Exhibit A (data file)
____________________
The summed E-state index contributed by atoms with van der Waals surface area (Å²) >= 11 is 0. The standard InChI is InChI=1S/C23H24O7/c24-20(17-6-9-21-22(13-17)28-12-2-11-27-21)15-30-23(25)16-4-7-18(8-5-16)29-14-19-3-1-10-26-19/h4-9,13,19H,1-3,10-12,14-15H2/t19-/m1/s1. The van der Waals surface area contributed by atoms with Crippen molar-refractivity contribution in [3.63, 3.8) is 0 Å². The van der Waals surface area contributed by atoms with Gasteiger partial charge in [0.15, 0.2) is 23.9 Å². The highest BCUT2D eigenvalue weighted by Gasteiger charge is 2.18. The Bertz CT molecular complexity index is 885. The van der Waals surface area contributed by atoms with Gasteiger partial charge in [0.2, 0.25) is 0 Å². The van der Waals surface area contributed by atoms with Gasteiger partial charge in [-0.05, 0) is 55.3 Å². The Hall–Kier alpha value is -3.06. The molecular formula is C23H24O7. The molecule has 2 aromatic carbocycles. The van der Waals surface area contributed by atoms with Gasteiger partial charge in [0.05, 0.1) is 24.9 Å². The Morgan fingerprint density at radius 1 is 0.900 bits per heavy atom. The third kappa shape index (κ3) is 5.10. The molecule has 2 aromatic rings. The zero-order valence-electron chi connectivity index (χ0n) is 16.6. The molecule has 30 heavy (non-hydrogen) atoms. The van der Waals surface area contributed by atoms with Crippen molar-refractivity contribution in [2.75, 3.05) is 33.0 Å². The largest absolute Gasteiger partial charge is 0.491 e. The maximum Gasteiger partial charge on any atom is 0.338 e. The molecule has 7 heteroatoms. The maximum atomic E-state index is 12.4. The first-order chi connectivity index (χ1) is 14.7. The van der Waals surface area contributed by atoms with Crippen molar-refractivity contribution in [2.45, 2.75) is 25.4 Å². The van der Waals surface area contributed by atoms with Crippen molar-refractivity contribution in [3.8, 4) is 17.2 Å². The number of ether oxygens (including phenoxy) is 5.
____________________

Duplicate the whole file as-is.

The summed E-state index contributed by atoms with van der Waals surface area (Å²) >= 11 is 0. The standard InChI is InChI=1S/C23H24O7/c24-20(17-6-9-21-22(13-17)28-12-2-11-27-21)15-30-23(25)16-4-7-18(8-5-16)29-14-19-3-1-10-26-19/h4-9,13,19H,1-3,10-12,14-15H2/t19-/m1/s1. The van der Waals surface area contributed by atoms with Crippen molar-refractivity contribution in [3.63, 3.8) is 0 Å². The van der Waals surface area contributed by atoms with Gasteiger partial charge in [0.15, 0.2) is 23.9 Å². The highest BCUT2D eigenvalue weighted by Gasteiger charge is 2.18. The Bertz CT molecular complexity index is 885. The van der Waals surface area contributed by atoms with Gasteiger partial charge in [0.2, 0.25) is 0 Å². The van der Waals surface area contributed by atoms with Gasteiger partial charge in [-0.05, 0) is 55.3 Å². The Hall–Kier alpha value is -3.06. The molecular formula is C23H24O7. The molecule has 2 aromatic carbocycles. The van der Waals surface area contributed by atoms with Gasteiger partial charge in [0.05, 0.1) is 24.9 Å². The Morgan fingerprint density at radius 1 is 0.900 bits per heavy atom. The third kappa shape index (κ3) is 5.10. The molecule has 2 aromatic rings. The zero-order valence-electron chi connectivity index (χ0n) is 16.6. The molecule has 30 heavy (non-hydrogen) atoms. The van der Waals surface area contributed by atoms with Crippen molar-refractivity contribution in [2.75, 3.05) is 33.0 Å². The largest absolute Gasteiger partial charge is 0.491 e. The maximum Gasteiger partial charge on any atom is 0.338 e. The molecule has 7 heteroatoms. The maximum atomic E-state index is 12.4. The first-order chi connectivity index (χ1) is 14.7. The van der Waals surface area contributed by atoms with Crippen molar-refractivity contribution in [2.45, 2.75) is 25.4 Å². The van der Waals surface area contributed by atoms with Crippen molar-refractivity contribution in [3.8, 4) is 17.2 Å². The number of ether oxygens (including phenoxy) is 5.